WASHINGTON: President Donald Trump is proposing "the biggest tax cut" ever even as the government struggles with mounting debt, in an effort to fulfil promises of bringing jobs and prosperity to the middle class.
White House officials today were to release broad outlines of a tax overhaul that would provide massive tax cuts to businesses big and small.
The top tax rate for individuals would drop by a few percentage points, from 39.6 per cent to the "mid-30s," according to an official with knowledge of the plan. Small business owners would see their top tax rate go from 39.6 per cent to 15 per cent, said the official, who was not authorised to publicly discuss the proposal before the White House announcement and spoke on condition of anonymity.
Treasury Secretary Steve Mnuchin, in a this morning speech, said the proposed overhaul would amount to "the biggest tax cut" and the "largest tax reform" in US history.
White House officials already have said the top corporate tax rate would be reduced from 35 per cent to 15 per cent. The plan will also include child-care benefits, a cause promoted by Trump's daughter Ivanka.
Trump sent his team to Capitol Hill yesterday evening to discuss his plan with Republican leaders. "They went into some suggestions that are mere suggestions and we'll go from there," said GOP Senator Orrin Hatch of Utah, chairman of the Senate Finance Committee.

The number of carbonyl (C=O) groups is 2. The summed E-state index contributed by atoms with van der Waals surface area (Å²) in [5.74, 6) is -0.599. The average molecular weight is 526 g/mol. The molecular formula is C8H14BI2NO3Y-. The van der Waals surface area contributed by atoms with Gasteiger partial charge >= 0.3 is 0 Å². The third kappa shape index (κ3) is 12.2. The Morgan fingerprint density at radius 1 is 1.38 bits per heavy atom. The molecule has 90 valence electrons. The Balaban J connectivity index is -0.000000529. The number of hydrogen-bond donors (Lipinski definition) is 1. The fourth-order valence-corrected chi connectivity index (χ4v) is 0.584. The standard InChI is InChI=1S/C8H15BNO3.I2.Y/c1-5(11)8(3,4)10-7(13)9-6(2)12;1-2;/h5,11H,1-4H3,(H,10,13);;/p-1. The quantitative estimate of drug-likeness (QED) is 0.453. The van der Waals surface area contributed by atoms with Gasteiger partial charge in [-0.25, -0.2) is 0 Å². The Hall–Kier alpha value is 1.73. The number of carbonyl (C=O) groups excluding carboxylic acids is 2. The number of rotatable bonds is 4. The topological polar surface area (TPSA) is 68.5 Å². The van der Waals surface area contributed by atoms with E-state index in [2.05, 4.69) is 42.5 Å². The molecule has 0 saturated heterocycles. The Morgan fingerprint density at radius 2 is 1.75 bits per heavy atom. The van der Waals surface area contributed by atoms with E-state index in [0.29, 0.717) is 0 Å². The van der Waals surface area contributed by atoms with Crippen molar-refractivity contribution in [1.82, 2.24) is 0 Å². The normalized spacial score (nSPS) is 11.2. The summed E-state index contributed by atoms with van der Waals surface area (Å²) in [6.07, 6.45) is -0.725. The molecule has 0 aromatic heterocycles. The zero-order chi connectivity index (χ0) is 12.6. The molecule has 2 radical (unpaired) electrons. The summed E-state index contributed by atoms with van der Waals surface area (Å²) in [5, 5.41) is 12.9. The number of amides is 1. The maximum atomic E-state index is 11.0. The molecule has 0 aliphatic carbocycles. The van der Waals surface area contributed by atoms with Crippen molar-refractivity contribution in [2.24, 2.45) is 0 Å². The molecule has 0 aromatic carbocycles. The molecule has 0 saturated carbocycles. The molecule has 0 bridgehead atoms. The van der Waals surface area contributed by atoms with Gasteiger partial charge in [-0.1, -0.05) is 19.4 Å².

The White House's presentation will be "pretty broad in the principles," said Marc Short, Trump's director of legislative affairs. In the coming weeks, Trump will solicit more ideas on how to improve it, Short said. The specifics should start to come this summer.
Short said the administration did not want to set a firm timeline, after demanding a quick House vote on a health care bill and watching it fail. But, Short added, "I don't see this sliding into 2018."
Republicans who slammed the growing national debt under President Barack Obama have said they are open to Trump's tax plan, even though it could add trillions of dollars to the deficit over the next decade. Echoing the White House, Republicans argue the cuts would spur economic growth, reducing or even eliminating any drop in tax revenue.
"I'm not convinced that cutting taxes is necessarily going to blow a hole in the deficit," Hatch said. "I actually believe it could stimulate the economy and get the economy moving," Hatch added. "Now, whether 15 percent is the right figure or not, that's a matter to be determined." The argument that tax cuts pay for themselves has been debunked by economists from across the political spectrum.(